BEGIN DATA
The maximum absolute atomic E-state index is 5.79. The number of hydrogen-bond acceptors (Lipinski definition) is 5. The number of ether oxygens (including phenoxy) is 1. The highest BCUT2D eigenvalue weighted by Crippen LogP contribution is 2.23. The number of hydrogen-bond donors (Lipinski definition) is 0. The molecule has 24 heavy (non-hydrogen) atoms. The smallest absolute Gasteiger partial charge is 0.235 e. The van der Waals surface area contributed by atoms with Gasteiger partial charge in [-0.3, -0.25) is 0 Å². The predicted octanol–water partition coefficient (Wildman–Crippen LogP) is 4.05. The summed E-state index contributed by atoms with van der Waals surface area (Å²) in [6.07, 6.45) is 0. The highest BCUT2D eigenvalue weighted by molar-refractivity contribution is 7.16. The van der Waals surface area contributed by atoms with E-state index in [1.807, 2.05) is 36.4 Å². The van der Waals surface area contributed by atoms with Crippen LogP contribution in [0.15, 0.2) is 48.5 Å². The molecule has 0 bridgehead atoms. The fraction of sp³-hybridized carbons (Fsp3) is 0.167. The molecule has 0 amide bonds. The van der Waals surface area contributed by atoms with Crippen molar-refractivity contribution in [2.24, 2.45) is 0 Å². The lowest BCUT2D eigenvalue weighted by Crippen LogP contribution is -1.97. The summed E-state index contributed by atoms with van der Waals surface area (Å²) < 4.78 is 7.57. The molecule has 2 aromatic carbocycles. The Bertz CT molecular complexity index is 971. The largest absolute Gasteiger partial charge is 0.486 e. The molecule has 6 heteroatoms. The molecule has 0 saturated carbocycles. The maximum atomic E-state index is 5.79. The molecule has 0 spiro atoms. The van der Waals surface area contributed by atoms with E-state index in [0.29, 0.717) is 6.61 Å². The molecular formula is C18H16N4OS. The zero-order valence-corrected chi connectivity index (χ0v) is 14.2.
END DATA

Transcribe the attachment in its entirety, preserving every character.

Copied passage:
The maximum absolute atomic E-state index is 5.79. The number of hydrogen-bond acceptors (Lipinski definition) is 5. The number of ether oxygens (including phenoxy) is 1. The highest BCUT2D eigenvalue weighted by Crippen LogP contribution is 2.23. The number of hydrogen-bond donors (Lipinski definition) is 0. The molecule has 24 heavy (non-hydrogen) atoms. The smallest absolute Gasteiger partial charge is 0.235 e. The van der Waals surface area contributed by atoms with Gasteiger partial charge in [-0.3, -0.25) is 0 Å². The predicted octanol–water partition coefficient (Wildman–Crippen LogP) is 4.05. The summed E-state index contributed by atoms with van der Waals surface area (Å²) in [6.07, 6.45) is 0. The highest BCUT2D eigenvalue weighted by molar-refractivity contribution is 7.16. The van der Waals surface area contributed by atoms with E-state index in [1.807, 2.05) is 36.4 Å². The van der Waals surface area contributed by atoms with Crippen LogP contribution in [0.15, 0.2) is 48.5 Å². The molecule has 0 bridgehead atoms. The fraction of sp³-hybridized carbons (Fsp3) is 0.167. The molecule has 0 amide bonds. The van der Waals surface area contributed by atoms with Crippen molar-refractivity contribution in [2.24, 2.45) is 0 Å². The lowest BCUT2D eigenvalue weighted by Crippen LogP contribution is -1.97. The summed E-state index contributed by atoms with van der Waals surface area (Å²) < 4.78 is 7.57. The molecule has 2 aromatic carbocycles. The Bertz CT molecular complexity index is 971. The largest absolute Gasteiger partial charge is 0.486 e. The molecule has 6 heteroatoms. The molecule has 0 saturated carbocycles. The maximum atomic E-state index is 5.79. The molecule has 0 spiro atoms. The van der Waals surface area contributed by atoms with E-state index in [0.29, 0.717) is 6.61 Å². The molecular formula is C18H16N4OS. The zero-order valence-corrected chi connectivity index (χ0v) is 14.2.